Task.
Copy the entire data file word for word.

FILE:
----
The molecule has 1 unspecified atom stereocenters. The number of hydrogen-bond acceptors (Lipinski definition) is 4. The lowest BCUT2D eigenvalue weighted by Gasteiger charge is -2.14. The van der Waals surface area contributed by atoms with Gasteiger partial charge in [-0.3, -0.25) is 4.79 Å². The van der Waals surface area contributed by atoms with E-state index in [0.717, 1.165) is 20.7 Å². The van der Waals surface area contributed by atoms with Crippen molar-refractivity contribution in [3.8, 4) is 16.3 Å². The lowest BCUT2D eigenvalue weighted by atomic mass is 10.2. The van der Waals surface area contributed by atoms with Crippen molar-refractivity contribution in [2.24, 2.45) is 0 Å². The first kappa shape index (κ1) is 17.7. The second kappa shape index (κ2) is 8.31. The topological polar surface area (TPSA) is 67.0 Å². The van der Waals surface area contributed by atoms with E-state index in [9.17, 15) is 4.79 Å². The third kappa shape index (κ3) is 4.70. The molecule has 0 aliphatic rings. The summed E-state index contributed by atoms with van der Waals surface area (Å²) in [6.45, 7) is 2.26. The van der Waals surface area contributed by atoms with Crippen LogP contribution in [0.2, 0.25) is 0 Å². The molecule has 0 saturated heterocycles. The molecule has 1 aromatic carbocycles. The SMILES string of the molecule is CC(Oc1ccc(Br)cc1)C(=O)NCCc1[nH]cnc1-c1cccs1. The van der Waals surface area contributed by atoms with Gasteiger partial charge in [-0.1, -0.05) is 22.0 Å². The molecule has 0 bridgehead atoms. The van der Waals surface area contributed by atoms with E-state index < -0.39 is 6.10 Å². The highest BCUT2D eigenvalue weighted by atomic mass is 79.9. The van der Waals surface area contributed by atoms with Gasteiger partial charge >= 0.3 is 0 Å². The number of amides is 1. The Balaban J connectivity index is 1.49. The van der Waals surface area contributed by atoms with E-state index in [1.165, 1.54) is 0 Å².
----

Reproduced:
The molecule has 1 unspecified atom stereocenters. The number of hydrogen-bond acceptors (Lipinski definition) is 4. The lowest BCUT2D eigenvalue weighted by Gasteiger charge is -2.14. The van der Waals surface area contributed by atoms with Gasteiger partial charge in [-0.3, -0.25) is 4.79 Å². The van der Waals surface area contributed by atoms with E-state index in [0.717, 1.165) is 20.7 Å². The van der Waals surface area contributed by atoms with Crippen molar-refractivity contribution in [3.8, 4) is 16.3 Å². The lowest BCUT2D eigenvalue weighted by atomic mass is 10.2. The van der Waals surface area contributed by atoms with Crippen molar-refractivity contribution in [2.24, 2.45) is 0 Å². The first kappa shape index (κ1) is 17.7. The second kappa shape index (κ2) is 8.31. The topological polar surface area (TPSA) is 67.0 Å². The van der Waals surface area contributed by atoms with E-state index in [9.17, 15) is 4.79 Å². The third kappa shape index (κ3) is 4.70. The molecule has 0 aliphatic rings. The summed E-state index contributed by atoms with van der Waals surface area (Å²) in [6.45, 7) is 2.26. The van der Waals surface area contributed by atoms with Crippen LogP contribution in [0.2, 0.25) is 0 Å². The molecule has 0 saturated heterocycles. The molecule has 1 aromatic carbocycles. The SMILES string of the molecule is CC(Oc1ccc(Br)cc1)C(=O)NCCc1[nH]cnc1-c1cccs1. The van der Waals surface area contributed by atoms with Gasteiger partial charge in [-0.1, -0.05) is 22.0 Å². The molecule has 0 bridgehead atoms. The van der Waals surface area contributed by atoms with E-state index < -0.39 is 6.10 Å². The highest BCUT2D eigenvalue weighted by atomic mass is 79.9. The van der Waals surface area contributed by atoms with Gasteiger partial charge >= 0.3 is 0 Å². The number of amides is 1. The Balaban J connectivity index is 1.49. The van der Waals surface area contributed by atoms with E-state index in [1.165, 1.54) is 0 Å².